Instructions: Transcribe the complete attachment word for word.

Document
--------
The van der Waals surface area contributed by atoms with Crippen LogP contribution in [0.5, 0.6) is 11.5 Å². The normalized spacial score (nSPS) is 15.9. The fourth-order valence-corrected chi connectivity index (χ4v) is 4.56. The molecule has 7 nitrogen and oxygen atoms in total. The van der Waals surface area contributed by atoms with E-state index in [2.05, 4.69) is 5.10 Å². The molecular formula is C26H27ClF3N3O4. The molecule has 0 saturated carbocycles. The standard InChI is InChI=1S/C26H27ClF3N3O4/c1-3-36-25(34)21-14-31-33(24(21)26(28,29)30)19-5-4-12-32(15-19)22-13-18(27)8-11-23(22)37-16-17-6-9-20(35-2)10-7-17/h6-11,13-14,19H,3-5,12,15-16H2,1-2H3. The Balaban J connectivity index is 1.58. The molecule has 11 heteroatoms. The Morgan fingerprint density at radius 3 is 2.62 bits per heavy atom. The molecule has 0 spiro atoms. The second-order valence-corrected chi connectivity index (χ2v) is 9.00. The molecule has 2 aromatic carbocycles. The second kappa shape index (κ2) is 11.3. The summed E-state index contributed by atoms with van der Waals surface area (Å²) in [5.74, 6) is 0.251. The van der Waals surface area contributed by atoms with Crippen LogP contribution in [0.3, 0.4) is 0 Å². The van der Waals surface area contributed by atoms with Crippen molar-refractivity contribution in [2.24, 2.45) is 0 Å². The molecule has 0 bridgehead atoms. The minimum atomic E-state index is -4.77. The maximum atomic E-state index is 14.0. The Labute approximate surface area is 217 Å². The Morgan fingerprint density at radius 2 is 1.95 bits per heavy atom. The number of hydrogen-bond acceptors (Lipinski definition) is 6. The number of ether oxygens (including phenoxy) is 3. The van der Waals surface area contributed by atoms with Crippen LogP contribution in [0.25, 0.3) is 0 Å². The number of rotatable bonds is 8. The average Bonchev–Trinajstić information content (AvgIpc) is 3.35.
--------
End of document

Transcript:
The van der Waals surface area contributed by atoms with Crippen LogP contribution in [0.5, 0.6) is 11.5 Å². The normalized spacial score (nSPS) is 15.9. The fourth-order valence-corrected chi connectivity index (χ4v) is 4.56. The molecule has 7 nitrogen and oxygen atoms in total. The van der Waals surface area contributed by atoms with E-state index in [2.05, 4.69) is 5.10 Å². The molecular formula is C26H27ClF3N3O4. The molecule has 0 saturated carbocycles. The standard InChI is InChI=1S/C26H27ClF3N3O4/c1-3-36-25(34)21-14-31-33(24(21)26(28,29)30)19-5-4-12-32(15-19)22-13-18(27)8-11-23(22)37-16-17-6-9-20(35-2)10-7-17/h6-11,13-14,19H,3-5,12,15-16H2,1-2H3. The Balaban J connectivity index is 1.58. The molecule has 11 heteroatoms. The Morgan fingerprint density at radius 3 is 2.62 bits per heavy atom. The molecule has 0 spiro atoms. The second-order valence-corrected chi connectivity index (χ2v) is 9.00. The molecule has 2 aromatic carbocycles. The second kappa shape index (κ2) is 11.3. The summed E-state index contributed by atoms with van der Waals surface area (Å²) in [5.74, 6) is 0.251. The van der Waals surface area contributed by atoms with Crippen LogP contribution in [0.3, 0.4) is 0 Å². The van der Waals surface area contributed by atoms with Crippen molar-refractivity contribution in [2.24, 2.45) is 0 Å². The molecule has 0 bridgehead atoms. The minimum atomic E-state index is -4.77. The maximum atomic E-state index is 14.0. The Labute approximate surface area is 217 Å². The Morgan fingerprint density at radius 2 is 1.95 bits per heavy atom. The number of hydrogen-bond acceptors (Lipinski definition) is 6. The number of ether oxygens (including phenoxy) is 3. The van der Waals surface area contributed by atoms with Crippen LogP contribution in [0.25, 0.3) is 0 Å². The number of rotatable bonds is 8. The average Bonchev–Trinajstić information content (AvgIpc) is 3.35.